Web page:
(Closed) Christmas Gifts from Family – A Problem

posted 7 years ago in Family
Post # 3
Member
1986 posts
Buzzing bee

I’m pretty sure Christmas stopped being about religion a looooong time ago, so don’t put the “blame” on Christianity etc.

If you want to give a gift, then give one. If you don’t, then don’t. If you don’t WANT any gifts, tell whoever that you don’t want any gifts, and if they insist tell them to donate instead.

Post # 5
Member
14186 posts
Honey Beekeeper
  • Wedding: June 2009

If someone wants to give a gift, they’ll do it anyways. Asking them not to won’t help–they obviously feel they MUST, ya know? They’d feel rude, themselves, by not sending you a gift, no matter how you two feel about receiving them.

I’d probably give them a gift card and not say Merry Christmas or anything, but perhaps just “Thanks for all you do” or something ultra generic. If it still really bothers you, do nothing, thank them, and hopefully your husband can quietly tell them it’s so awkward to receive so many gifts when you don’t celebrate Christmas.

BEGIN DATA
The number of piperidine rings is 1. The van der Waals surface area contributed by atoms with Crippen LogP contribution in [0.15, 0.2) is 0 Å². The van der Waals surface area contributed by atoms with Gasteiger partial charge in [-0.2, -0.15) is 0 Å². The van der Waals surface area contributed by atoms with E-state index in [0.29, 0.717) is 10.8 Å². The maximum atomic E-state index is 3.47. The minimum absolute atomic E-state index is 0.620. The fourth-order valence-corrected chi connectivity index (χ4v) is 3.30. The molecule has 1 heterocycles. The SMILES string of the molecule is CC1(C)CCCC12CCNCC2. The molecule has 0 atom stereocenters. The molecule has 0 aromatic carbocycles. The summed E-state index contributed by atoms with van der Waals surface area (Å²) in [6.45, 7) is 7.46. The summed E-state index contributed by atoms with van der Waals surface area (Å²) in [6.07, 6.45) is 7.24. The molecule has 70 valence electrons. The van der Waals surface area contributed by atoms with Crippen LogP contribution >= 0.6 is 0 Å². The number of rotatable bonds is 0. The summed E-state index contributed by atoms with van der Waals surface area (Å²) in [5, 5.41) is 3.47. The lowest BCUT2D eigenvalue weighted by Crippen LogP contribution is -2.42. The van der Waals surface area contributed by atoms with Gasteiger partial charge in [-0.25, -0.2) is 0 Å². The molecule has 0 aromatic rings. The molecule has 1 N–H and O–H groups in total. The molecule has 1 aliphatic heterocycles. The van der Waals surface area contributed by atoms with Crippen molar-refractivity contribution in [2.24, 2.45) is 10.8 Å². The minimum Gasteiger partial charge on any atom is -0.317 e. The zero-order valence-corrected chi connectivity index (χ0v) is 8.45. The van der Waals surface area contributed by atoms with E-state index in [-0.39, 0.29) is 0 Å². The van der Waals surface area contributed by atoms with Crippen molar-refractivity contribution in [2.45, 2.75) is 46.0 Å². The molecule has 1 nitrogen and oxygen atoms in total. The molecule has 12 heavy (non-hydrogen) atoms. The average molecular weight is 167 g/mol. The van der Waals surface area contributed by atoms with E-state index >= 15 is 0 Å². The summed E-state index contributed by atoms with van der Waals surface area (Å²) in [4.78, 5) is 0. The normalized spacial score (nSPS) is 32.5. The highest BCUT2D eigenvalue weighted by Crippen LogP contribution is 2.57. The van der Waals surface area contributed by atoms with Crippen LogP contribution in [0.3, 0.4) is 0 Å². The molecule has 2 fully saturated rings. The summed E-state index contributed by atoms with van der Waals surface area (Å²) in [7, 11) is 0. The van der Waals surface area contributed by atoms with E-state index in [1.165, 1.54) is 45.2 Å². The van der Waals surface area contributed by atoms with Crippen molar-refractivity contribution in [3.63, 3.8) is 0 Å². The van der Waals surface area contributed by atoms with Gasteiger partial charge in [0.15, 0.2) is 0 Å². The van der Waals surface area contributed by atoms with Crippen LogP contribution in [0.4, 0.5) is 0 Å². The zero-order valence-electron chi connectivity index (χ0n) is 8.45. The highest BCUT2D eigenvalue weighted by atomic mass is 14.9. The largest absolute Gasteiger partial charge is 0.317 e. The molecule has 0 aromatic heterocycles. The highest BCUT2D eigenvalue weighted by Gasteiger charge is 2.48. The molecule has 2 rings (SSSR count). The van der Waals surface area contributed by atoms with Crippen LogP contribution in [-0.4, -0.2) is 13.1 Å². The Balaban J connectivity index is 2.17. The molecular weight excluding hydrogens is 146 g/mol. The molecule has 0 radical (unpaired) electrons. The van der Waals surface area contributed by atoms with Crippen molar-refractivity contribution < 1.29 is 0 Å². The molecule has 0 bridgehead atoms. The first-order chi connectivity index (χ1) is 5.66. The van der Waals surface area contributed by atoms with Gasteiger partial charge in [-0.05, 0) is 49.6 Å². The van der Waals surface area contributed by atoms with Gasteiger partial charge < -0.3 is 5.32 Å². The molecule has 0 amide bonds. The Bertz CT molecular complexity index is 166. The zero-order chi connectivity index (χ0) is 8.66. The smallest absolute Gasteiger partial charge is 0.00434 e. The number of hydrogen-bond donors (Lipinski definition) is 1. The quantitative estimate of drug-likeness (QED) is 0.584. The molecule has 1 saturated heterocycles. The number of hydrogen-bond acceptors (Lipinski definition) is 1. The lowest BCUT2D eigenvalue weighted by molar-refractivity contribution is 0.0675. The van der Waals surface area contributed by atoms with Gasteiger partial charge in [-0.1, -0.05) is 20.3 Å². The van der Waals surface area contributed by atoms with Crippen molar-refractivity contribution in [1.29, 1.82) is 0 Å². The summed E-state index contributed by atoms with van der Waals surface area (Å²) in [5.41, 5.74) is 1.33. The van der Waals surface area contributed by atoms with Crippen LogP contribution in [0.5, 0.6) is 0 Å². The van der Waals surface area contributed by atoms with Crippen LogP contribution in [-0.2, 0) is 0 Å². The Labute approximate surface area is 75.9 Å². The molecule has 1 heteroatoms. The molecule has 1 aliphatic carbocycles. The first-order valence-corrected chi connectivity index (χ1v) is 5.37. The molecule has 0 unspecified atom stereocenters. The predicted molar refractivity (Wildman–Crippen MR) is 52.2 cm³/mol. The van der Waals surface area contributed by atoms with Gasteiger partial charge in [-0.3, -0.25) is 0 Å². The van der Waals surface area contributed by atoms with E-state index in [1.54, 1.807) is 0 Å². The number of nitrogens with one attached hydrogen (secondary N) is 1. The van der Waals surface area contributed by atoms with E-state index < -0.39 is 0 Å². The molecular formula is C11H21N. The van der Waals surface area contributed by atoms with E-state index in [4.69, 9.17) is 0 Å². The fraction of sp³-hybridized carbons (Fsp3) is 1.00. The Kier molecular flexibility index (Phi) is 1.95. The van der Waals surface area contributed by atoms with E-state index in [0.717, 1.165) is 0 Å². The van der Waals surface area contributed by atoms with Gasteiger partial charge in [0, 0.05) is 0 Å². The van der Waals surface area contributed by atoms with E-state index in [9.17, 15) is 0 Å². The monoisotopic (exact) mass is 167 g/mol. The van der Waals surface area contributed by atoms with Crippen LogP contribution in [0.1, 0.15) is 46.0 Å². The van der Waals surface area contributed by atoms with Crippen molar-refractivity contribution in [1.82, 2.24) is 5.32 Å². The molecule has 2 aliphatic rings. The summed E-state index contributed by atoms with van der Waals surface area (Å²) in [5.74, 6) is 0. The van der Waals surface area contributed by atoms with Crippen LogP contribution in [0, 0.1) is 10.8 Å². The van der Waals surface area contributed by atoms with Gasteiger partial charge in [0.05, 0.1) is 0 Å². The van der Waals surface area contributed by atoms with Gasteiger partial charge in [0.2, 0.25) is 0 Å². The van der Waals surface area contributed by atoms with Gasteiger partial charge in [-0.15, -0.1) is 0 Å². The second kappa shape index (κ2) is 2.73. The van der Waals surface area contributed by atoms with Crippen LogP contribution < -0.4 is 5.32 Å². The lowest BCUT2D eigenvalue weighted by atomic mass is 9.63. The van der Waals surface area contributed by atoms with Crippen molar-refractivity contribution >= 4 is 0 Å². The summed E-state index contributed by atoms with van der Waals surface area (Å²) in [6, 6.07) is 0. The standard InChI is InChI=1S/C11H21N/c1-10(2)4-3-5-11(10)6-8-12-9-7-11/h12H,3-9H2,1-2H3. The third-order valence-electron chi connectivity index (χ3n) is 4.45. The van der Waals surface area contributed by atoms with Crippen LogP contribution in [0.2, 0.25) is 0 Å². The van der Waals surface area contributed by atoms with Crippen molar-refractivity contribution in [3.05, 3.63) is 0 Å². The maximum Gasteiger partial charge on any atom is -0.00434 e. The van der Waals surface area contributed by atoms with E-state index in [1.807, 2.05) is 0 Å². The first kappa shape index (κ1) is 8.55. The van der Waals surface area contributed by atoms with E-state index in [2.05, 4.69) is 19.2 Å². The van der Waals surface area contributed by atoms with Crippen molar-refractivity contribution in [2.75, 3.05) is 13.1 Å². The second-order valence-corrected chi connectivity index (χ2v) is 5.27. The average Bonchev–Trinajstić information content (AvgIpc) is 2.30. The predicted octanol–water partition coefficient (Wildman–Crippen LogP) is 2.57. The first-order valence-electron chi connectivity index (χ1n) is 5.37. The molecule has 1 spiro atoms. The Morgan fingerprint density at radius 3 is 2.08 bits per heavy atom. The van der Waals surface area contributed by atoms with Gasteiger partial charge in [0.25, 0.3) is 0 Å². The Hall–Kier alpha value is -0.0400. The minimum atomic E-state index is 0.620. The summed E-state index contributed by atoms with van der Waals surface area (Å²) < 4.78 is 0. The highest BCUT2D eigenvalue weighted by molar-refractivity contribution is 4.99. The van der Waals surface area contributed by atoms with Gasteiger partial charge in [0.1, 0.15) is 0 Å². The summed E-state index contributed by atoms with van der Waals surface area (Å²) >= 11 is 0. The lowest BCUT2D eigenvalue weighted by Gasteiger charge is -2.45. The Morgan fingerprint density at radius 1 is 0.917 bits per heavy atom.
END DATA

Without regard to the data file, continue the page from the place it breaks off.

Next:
The fact that the gifts are religious, when they know you aren’t Christian is really rude, though!

Post # 7
Member
1927 posts
Buzzing bee

@Belle2Be:  Hmmm… I never got the memo that Christmas stopped being about religion.  I’m pretty sure the holiday is meant to celebrate the birth of Jesus.  If non-Christian’s choose to give presents this time of year and put up a tree, sorry but you’re just latching on to something because you like the idea of giving presents.  I’m pretty sure most Jewish households aren’t doing that though.

 

@coconutmellie: I think at this point you have made your feelings known.  There is no reason for you to feel guilty about not reciprocating the gift giving since it is not part of your tradition.  If his family knows this and still continues to give you gifts I think the only thing you can do is accept them graciously.  I know it’s frustrating because it feels like they are ignoring your belief system.  Just try to give them the benefit of the doubt, and know that they still love both of your and probably just want to share their joy of the season with you.

Post # 8